Blender Reviews and Buying Advice

A great blender is an essential part of any kitchen, whether you’re making smoothies and margaritas or blending summer tomatoes from the garden for homemade marinara. Despite the demand for food processors and hand/immersion mixers, blenders are still the best choice for crushing ice, whipping up a smoothie or other frozen drink and blending soups. Use this food blender buying tips for help you find the best blender for all of your culinary tasks. máy xay sinh tố philips hr2118


When you’re researching food processors, pay special attention to what materials the bottom and gear assembly are constructed with. Blenders with these components made of plastic and are likely to get lower grades for longevity. Stainless steel and other metal-based blenders maintain up better with time. 

What kind of jar the blender comes with (plastic, glass, polycarbonate or metal) also contributes to how long your blender will be of good service. Above all, pay attention to the warrantee that accompany your blender just as you should with a more expensive purchase. Some manufacturers may offer only half a dozen months, while others source to six years of protection. Lastly, while many blenders are advertised as dishwasher-safe, delicate parts, like rubber gaskets, tend to break down more quickly. We recommend washing by hand as far as possible.


Certainly not all blenders are manufactured similar and the way manufacturers advertise this is with wattage claims. Countertop mixer wattage can range from 300 to at least one, 500 watts, but that isn’t as important as they’d have you think. While it’s true that the more wattage a blender has, the better it can work with hard substances like ice cubes or a great deal of nuts, if you won’t use your blender for those techniques, you don’t need to pay for the extra electricity.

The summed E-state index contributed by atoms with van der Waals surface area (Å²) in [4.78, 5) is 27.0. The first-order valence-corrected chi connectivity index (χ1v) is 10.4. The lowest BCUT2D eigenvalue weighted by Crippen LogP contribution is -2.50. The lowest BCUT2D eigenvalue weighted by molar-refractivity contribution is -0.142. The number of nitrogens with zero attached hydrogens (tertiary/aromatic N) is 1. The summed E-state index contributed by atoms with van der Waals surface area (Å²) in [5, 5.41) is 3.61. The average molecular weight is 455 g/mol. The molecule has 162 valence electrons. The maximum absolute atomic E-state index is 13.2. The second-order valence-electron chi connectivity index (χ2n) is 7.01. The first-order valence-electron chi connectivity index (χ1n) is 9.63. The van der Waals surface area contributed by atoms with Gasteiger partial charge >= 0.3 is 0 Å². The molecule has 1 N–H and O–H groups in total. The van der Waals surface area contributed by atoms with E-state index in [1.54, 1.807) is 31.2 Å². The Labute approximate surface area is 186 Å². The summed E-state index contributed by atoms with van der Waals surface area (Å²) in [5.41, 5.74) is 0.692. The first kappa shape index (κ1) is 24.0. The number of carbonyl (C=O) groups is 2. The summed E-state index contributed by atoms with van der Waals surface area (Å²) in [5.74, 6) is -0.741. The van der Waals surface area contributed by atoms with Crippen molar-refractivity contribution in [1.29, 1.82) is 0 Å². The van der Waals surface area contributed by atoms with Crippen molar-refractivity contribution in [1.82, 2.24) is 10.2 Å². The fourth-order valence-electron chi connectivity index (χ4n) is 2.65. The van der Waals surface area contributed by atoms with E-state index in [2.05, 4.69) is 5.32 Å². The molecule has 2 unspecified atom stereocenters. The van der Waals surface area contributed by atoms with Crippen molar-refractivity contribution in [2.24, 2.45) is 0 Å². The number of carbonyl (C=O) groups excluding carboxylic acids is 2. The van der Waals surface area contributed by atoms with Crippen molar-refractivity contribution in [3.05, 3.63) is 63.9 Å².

For regular daily use, a blender with three hundred to 600 watts should be fine. Similarly, food blender speed options run the gamut from 2 to 16, when you go spending the extra 50 bucks for a fancy model with as many things as Lance Armstrong’s cycle, some experts say that any more than 3 speeds is overkill. Irrespective of how many rates you think you want to have, you’ll probably want your blender to come with a heartbeat button. The short breaks of speed and electric power it gives aren’t just for ice crushing any more. Pulsing gives you more control over the elements you’re dealing with and ensures you don’t over-process.

Mixer Jars

Blender jars are usually made of one of 4 different materials: plastic, glass, polycarbonate and metal. Plastic jars are the least-expensive option and their lightweight design causes them to be easy to handle when full. However, they’re susceptible to scratches over time and may retain food odors. A good choice if all you’re heading to use the mixer for is pesto, but once you’ll be using the blender for a variety of recipes you’ll be wanting to consider other materials.

Glass jars are the heaviest and so the most stable blender cisterns, a major advantage when considering to evaluating strength as time passes. The only caveat is if you drop it and it breaks, you’re away a blender jar. A glass jars are more scratch-resistant than plastic and refuses to retain odors or strong flavors.

The hottest mixer jars are manufactured from polycarbonate, and manufacturers claim they’re shatter-proof. That’s a benefit over goblet blender jars, especially in a busy kitchen, but polycarbonate jars are so new that there’s little information about how well they endure over time. We’re not convinced that new means better, but if you need to try the latest and greatest in blender technology, you could be enthusiastic about blenders with polycarbonate containers.

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